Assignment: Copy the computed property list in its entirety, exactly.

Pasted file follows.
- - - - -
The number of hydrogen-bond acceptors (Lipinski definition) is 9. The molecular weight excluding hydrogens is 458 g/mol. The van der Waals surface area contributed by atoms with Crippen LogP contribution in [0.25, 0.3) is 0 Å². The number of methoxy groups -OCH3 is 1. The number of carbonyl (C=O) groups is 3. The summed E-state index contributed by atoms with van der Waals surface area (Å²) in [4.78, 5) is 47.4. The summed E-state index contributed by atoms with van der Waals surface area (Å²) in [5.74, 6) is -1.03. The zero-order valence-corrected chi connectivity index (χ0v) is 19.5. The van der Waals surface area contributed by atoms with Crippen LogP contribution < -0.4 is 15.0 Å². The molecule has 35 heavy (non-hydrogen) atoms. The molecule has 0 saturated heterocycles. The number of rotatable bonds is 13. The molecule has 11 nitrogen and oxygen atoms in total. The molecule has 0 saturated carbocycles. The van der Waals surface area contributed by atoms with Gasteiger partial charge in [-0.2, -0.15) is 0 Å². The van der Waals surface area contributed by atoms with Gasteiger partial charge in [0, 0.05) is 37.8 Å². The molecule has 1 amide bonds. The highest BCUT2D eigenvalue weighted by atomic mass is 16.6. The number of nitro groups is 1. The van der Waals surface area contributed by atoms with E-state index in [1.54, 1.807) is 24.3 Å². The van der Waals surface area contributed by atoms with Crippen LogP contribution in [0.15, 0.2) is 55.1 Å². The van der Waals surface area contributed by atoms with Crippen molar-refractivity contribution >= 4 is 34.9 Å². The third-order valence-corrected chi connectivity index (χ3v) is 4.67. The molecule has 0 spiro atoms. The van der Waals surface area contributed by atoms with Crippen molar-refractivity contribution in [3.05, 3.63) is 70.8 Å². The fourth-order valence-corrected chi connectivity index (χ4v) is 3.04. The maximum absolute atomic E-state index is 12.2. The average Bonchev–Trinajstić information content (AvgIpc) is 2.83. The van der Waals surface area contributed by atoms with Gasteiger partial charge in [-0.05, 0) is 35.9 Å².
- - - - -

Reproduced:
The number of hydrogen-bond acceptors (Lipinski definition) is 9. The molecular weight excluding hydrogens is 458 g/mol. The van der Waals surface area contributed by atoms with Crippen LogP contribution in [0.25, 0.3) is 0 Å². The number of methoxy groups -OCH3 is 1. The number of carbonyl (C=O) groups is 3. The summed E-state index contributed by atoms with van der Waals surface area (Å²) in [4.78, 5) is 47.4. The summed E-state index contributed by atoms with van der Waals surface area (Å²) in [5.74, 6) is -1.03. The zero-order valence-corrected chi connectivity index (χ0v) is 19.5. The van der Waals surface area contributed by atoms with Crippen LogP contribution < -0.4 is 15.0 Å². The molecule has 35 heavy (non-hydrogen) atoms. The molecule has 0 saturated heterocycles. The number of rotatable bonds is 13. The molecule has 11 nitrogen and oxygen atoms in total. The molecule has 0 saturated carbocycles. The van der Waals surface area contributed by atoms with Gasteiger partial charge in [-0.2, -0.15) is 0 Å². The van der Waals surface area contributed by atoms with Gasteiger partial charge in [0, 0.05) is 37.8 Å². The molecule has 1 amide bonds. The highest BCUT2D eigenvalue weighted by atomic mass is 16.6. The number of nitro groups is 1. The van der Waals surface area contributed by atoms with E-state index in [1.54, 1.807) is 24.3 Å². The van der Waals surface area contributed by atoms with Crippen LogP contribution in [0.15, 0.2) is 55.1 Å². The van der Waals surface area contributed by atoms with Crippen molar-refractivity contribution >= 4 is 34.9 Å². The third-order valence-corrected chi connectivity index (χ3v) is 4.67. The molecule has 0 spiro atoms. The van der Waals surface area contributed by atoms with Crippen molar-refractivity contribution in [3.05, 3.63) is 70.8 Å². The fourth-order valence-corrected chi connectivity index (χ4v) is 3.04. The maximum absolute atomic E-state index is 12.2. The average Bonchev–Trinajstić information content (AvgIpc) is 2.83. The van der Waals surface area contributed by atoms with Gasteiger partial charge in [-0.05, 0) is 35.9 Å².